If you are a highly sensitive, empathic, generous, selfless, and kind person, you may have had difficulties setting healthy boundaries to take care of your-Self.
This happens because although empathy and conscientiousness are gifts which contribute to emotional intelligence, they can occasionally result in softer areas in placed boundaries.
Also, if you have experienced neglectful, dangerous, or abusive situations while growing up, your only source of safety and protection became simultaneously the source of immediate danger, leaving you caught between two conflicting sets of instincts, because you had to depend on untrustworthy adults to survive.
If this was your case, you may have learned, in a nonverbal way, that relationships are both helpful and dangerous, and you may have had to adjust with a boundary style that fits such a paradox.
This means developing weaker boundaries and more tolerance for mistreatment, since it’s always been that way.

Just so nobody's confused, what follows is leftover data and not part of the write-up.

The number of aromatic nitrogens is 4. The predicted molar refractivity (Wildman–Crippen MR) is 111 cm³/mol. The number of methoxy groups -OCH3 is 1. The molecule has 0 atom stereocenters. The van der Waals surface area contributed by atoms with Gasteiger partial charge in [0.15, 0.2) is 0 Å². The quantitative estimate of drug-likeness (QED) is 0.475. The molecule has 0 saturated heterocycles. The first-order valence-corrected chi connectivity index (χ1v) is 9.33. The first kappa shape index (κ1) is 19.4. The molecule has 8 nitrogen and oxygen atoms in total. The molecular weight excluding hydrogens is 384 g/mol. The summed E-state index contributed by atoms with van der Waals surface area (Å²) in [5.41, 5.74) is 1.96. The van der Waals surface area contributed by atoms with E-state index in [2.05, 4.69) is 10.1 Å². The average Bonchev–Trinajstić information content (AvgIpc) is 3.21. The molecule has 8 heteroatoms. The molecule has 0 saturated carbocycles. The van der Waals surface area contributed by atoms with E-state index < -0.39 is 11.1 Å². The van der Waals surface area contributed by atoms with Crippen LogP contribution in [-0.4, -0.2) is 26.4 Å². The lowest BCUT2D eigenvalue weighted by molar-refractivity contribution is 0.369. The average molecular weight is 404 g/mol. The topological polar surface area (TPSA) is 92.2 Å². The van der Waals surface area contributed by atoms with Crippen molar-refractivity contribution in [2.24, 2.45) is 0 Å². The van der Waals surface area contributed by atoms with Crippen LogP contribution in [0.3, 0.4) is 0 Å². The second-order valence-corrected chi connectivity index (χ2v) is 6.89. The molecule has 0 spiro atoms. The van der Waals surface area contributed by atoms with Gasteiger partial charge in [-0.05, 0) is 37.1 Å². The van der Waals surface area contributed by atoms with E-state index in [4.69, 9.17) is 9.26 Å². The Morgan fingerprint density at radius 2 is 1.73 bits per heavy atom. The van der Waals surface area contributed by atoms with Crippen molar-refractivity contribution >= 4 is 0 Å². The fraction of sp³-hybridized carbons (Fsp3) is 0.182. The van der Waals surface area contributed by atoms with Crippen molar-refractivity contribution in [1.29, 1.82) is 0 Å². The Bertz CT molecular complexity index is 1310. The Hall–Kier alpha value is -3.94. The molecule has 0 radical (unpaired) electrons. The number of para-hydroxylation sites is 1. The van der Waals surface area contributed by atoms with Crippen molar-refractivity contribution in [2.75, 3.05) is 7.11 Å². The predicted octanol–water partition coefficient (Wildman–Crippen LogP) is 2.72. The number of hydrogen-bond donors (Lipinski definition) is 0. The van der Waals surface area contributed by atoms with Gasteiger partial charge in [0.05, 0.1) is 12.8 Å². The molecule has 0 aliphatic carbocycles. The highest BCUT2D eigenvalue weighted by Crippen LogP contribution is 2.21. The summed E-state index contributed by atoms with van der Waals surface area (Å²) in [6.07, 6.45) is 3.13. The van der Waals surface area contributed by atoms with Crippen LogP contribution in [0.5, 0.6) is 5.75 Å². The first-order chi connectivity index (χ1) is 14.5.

The reactions your body and brain have to trauma also translate into how you experience relationship boundary patterns:
You either fight and become self-absorbed, you flight and develop emotional and social isolation patterns, you freeze and develop impulsiveness, you fawn and turn self-critical about having needs, or you attach and turn emotionally needy –for some, one particular pattern may be clearly predominant, while some may switch between styles, according to the situation.
Today, I would like you to consider that healthier boundaries are possible.
You can trust your body: your gut can help you know your limits.
Also, practicing saying these 5 things in front of a mirror, or with people you feel safe with first, can be a good way to get used to using them regularly.
Sensitivity is a deeply human quality. It is a gift. It means strong. Don’t hide away or belittle you. The world needs you (very much). Learn how to stand up for your-Self and take care of your-Self instead, so you can shine your light fully.
You are not alone. I am here for you.
~ L .